Design/methodology/approach

The basis of this paper is a large-scale work-based learning module at the University of Birmingham, the “Professional Development Module”. Students completed questionnaires both before and after they undertaken their placements and the results from the questionnaires were compared. These results were then combined with the results of semi-structured interviews undertaken with students.

Findings

The paper's findings support the view that a work placement has a positive impact on students’ self-efficacy, especially in relation to their confidence in making applications and/or attending interviews, and in articulating their skills and strengths.

Research limitations/implications

While the relatively small sample size means that the paper's conclusions must remain provisional, it highlights the need for careers practitioners to encourage students to engage in critical self-reflection. The paper suggests that it is important for careers practitioners and researchers to engage in more collaborative projects in order for a fully rounded picture of the relationship between placements and employability to emerge. The paper shows that more research is needed into the relative impact of short- and long-term placements.

Originality/value

The paper demonstrates the value of assessing students’ views both before and after their work placements so that these views can be compared directly.

Details

Higher Education, Skills and Work-based Learning, vol. 4 no. 3
Type: Research Article
ISSN: 2042-3896

Keywords

To view the access options for this content please click here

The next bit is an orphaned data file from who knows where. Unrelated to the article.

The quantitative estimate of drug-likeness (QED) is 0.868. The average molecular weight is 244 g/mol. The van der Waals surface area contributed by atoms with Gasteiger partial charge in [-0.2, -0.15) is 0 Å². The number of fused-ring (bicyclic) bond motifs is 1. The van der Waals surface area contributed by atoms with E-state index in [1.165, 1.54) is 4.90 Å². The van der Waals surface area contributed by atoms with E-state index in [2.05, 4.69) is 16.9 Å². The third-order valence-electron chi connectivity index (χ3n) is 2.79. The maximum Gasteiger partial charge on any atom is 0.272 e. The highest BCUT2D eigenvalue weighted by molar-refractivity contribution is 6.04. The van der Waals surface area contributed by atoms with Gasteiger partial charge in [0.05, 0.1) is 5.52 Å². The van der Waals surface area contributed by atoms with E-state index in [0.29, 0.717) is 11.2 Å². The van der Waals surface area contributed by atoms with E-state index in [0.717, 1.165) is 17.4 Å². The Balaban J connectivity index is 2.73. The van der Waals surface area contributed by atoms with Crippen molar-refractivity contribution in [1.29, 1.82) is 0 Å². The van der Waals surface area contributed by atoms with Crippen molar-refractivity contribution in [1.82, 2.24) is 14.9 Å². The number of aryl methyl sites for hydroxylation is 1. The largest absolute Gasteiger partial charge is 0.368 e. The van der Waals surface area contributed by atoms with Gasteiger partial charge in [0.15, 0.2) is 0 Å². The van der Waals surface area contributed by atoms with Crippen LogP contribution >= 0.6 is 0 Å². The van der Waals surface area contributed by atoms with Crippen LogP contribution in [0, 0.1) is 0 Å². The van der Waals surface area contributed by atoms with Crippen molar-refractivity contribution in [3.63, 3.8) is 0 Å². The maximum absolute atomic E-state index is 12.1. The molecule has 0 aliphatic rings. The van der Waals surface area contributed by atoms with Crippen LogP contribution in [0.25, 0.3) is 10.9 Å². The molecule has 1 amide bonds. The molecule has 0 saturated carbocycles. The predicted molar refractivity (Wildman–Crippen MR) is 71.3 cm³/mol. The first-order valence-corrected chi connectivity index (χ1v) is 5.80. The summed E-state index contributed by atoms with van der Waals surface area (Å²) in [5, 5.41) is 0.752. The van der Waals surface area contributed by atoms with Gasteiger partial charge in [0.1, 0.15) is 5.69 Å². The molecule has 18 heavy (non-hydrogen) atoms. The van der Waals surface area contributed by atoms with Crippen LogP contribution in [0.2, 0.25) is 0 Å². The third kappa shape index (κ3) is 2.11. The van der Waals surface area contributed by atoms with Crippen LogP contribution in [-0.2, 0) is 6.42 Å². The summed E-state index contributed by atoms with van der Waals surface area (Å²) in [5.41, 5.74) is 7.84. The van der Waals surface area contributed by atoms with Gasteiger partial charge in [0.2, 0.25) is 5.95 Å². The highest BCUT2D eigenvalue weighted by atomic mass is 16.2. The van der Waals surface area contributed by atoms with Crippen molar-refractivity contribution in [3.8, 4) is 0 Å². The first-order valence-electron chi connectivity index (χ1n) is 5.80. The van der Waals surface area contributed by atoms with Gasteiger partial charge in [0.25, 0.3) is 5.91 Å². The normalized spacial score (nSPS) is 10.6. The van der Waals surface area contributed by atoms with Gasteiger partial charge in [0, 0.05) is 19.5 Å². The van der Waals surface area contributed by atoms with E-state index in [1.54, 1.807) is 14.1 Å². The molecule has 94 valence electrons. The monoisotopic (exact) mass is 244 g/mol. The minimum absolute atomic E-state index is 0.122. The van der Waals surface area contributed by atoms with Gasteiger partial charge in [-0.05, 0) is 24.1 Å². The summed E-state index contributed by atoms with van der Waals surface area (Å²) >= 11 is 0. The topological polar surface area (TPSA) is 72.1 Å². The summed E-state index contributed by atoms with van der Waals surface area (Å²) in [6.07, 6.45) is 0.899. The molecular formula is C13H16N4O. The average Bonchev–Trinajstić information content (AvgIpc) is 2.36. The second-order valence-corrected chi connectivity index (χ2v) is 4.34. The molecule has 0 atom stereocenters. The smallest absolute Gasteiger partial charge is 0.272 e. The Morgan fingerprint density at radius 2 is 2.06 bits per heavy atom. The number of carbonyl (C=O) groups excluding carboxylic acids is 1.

Article
Publication date: 1 December 2006

Shona M. Morse

The objective of the pilot study reported on here was to identify some of the more elusive “costs and benefits” of work‐based learning (WBL) placements. This was addressed…

Abstract

Purpose

The objective of the pilot study reported on here was to identify some of the more elusive “costs and benefits” of work‐based learning (WBL) placements. This was addressed by exploring the views and experience of a small number of human resource development (HRD) professionals who currently offer supervised work‐based learning placements to full‐time post‐graduate HRD students.

Design/methodology/approach

The small qualitative study outlined was a pilot, focused initially on the perceptions of one set of stakeholders within the placement process, the HRD professionals. By means of questionnaires and interviews the participants were invited to reflect on their interpretation of the tangible and intangible costs and benefits to the organisation, the supervisor/mentor, the student and the university.

Findings

The findings imply that there are a number of non‐financial costs and benefits that may not be widely recognised but which may have significance when seeking/agreeing placement opportunities.

Research limitations/implications

This is a small‐scale study, and may have limited transferability.

Practical implications

In due course the study will be extended to examine the perspectives of other stakeholders.

Originality/value

Evidence from the literature suggests that obtaining and sustaining good quality WBL placements can be difficult. A reflection on potential “non standard” costs and benefits may assist organisations to weigh up these more ephemeral but potentially important factors and aid decision‐making about the viability and desirability of offering WBL placements and at the same time develop awareness of non‐standard costs and benefits amongst those seeking to set up placements for their students.

Details

Journal of European Industrial Training, vol. 30 no. 9
Type: Research Article
ISSN: 0309-0590

Keywords

To view the access options for this content please click here
Article
Publication date: 12 February 2018

Louise Manning and Patricia Parrott

The purpose of this paper is to determine the impact of a workplace placement on the student participants’ self-reported entrepreneurial attitude (EA).

Abstract

Purpose